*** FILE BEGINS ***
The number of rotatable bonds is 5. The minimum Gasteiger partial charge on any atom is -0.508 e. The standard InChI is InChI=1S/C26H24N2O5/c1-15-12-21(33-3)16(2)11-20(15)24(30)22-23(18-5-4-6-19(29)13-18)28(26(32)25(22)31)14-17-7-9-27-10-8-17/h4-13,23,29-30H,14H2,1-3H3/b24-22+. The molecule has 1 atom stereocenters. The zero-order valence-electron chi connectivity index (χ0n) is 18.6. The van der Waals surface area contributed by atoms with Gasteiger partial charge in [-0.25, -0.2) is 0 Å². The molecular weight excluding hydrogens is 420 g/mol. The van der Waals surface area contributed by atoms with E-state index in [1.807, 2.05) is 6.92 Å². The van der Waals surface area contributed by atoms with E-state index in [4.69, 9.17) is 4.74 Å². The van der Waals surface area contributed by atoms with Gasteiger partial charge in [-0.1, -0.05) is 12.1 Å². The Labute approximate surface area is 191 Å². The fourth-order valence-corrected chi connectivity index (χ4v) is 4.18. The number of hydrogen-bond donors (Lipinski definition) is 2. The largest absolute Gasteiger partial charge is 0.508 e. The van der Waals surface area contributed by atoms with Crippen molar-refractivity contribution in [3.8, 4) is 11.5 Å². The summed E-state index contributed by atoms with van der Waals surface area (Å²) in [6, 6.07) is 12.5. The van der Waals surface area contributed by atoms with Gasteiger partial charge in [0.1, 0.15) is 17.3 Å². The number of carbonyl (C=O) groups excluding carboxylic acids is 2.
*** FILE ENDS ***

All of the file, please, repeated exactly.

The number of rotatable bonds is 5. The minimum Gasteiger partial charge on any atom is -0.508 e. The standard InChI is InChI=1S/C26H24N2O5/c1-15-12-21(33-3)16(2)11-20(15)24(30)22-23(18-5-4-6-19(29)13-18)28(26(32)25(22)31)14-17-7-9-27-10-8-17/h4-13,23,29-30H,14H2,1-3H3/b24-22+. The molecule has 1 atom stereocenters. The zero-order valence-electron chi connectivity index (χ0n) is 18.6. The van der Waals surface area contributed by atoms with Gasteiger partial charge in [-0.25, -0.2) is 0 Å². The molecular weight excluding hydrogens is 420 g/mol. The van der Waals surface area contributed by atoms with E-state index in [1.807, 2.05) is 6.92 Å². The van der Waals surface area contributed by atoms with E-state index in [4.69, 9.17) is 4.74 Å². The van der Waals surface area contributed by atoms with Gasteiger partial charge in [-0.1, -0.05) is 12.1 Å². The Labute approximate surface area is 191 Å². The fourth-order valence-corrected chi connectivity index (χ4v) is 4.18. The number of hydrogen-bond donors (Lipinski definition) is 2. The largest absolute Gasteiger partial charge is 0.508 e. The van der Waals surface area contributed by atoms with Crippen molar-refractivity contribution in [3.8, 4) is 11.5 Å². The summed E-state index contributed by atoms with van der Waals surface area (Å²) in [6, 6.07) is 12.5. The van der Waals surface area contributed by atoms with Gasteiger partial charge in [0.1, 0.15) is 17.3 Å². The number of carbonyl (C=O) groups excluding carboxylic acids is 2.